Sister Suzanne entered religious life at 18, fresh out of high school. During her grade school, Sister Suzanne felt connected to the Sisters who taught her at Catholic school. She also felt her call at home.
“I had extremely loving parents and I experienced that kind of human love. Through that it was very easy for me to experience God’s love,” she said.
One scripture reading stuck out in her mind when she sought the religious life. She remembered the story of Elijah, who hid in the mountains and looked for God in a storm, in fire and in earthquakes but, in the end, finds him in the gentle breeze.
“That passage was of great consolation to me, and it gave me the comfort and the courage that God wasn’t asking me to do anything really hard or painful,” she said. “God called me to that scripture passage to recognize him as gentle. Over the years, it also became a call for me to be a gentle breeze to other people,” she said.
Sister Suzanne speaks as if she is placing her words delicately in each sentence. Slowly and carefully she describes her life growing up and the sisters who influenced her to join the religious life. However, being a sister just comes naturally to her. She doesn’t have to think about how she’s going to respond. There are no “ums” or “uhs” when she speaks. Her dedication flows from her words just like a gentle breeze.
For most people it is difficult to trust something so intangible. Without concrete evidence, it is hard to change an entire lifestyle.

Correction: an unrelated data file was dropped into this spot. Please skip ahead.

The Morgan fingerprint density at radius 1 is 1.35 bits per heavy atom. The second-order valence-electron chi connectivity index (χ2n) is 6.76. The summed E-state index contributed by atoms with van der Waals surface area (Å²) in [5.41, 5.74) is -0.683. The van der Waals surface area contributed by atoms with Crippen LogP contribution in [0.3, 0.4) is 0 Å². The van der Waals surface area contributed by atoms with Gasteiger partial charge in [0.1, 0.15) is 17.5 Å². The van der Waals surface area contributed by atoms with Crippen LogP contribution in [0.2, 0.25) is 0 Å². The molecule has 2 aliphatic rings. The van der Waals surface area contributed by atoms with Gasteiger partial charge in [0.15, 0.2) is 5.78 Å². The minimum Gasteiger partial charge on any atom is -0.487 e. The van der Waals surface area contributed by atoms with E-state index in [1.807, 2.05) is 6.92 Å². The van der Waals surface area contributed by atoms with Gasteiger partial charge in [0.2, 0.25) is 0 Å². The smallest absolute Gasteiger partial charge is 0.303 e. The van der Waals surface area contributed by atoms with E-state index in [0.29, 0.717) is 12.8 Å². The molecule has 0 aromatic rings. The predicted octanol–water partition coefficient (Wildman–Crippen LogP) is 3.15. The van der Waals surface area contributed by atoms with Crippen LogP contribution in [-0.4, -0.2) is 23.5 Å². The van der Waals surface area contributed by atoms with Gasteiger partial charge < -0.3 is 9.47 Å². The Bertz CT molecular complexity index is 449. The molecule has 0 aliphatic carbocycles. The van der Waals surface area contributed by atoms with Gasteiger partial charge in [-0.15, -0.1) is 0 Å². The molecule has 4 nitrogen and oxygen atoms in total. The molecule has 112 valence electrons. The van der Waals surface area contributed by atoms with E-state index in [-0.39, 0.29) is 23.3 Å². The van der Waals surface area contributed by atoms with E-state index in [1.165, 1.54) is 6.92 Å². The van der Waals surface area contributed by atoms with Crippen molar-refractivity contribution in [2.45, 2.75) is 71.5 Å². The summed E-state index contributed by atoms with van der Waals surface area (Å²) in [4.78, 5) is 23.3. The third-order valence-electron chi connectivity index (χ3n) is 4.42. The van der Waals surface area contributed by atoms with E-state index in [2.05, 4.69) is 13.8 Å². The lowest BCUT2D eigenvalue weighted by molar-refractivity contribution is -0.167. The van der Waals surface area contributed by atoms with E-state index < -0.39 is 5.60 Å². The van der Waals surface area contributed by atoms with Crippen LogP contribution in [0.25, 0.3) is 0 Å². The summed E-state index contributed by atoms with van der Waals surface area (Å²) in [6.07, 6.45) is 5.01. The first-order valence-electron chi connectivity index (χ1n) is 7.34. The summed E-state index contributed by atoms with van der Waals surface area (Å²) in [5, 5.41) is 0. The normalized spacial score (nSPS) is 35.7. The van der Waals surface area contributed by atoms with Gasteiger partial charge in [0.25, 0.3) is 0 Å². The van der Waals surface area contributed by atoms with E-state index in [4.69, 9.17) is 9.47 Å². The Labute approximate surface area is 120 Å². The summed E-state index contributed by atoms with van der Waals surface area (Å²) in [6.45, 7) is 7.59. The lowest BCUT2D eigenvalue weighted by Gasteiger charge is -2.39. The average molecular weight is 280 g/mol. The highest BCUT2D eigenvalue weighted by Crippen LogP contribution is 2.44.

“It feels like you’re making this up,” Sister Peter Marie recalls. “You find yourself asking, ‘Is this really the call?’”
Giggling to herself she tells of a retreat she went on with other women who felt the same disbelief. These women came from all over to explore whether or not they had been called to the religious life. She remembered the fellowship of women all asking the same question.
At retreats like the one Sister Peter Marie described, the journey to becoming a sister starts. These women spend years in contemplation and prayer, learning about the life God calls them to lead. They spend years in contemplation and prayer, learning about the life God calls them to lead.
It all comes down to the question, “Is this where God wants me to be?” To answer this question, young woman spend first year of religious life as a postulant. For one year they spend time in prayer seeking God’s guidance and getting to know the sisters of the order they have chosen.
“At the end of one year, if she finds she has been called, she takes her first temporary vows, which are very important to us: poverty, chastity and obedience,” Sister Peter Marie explains.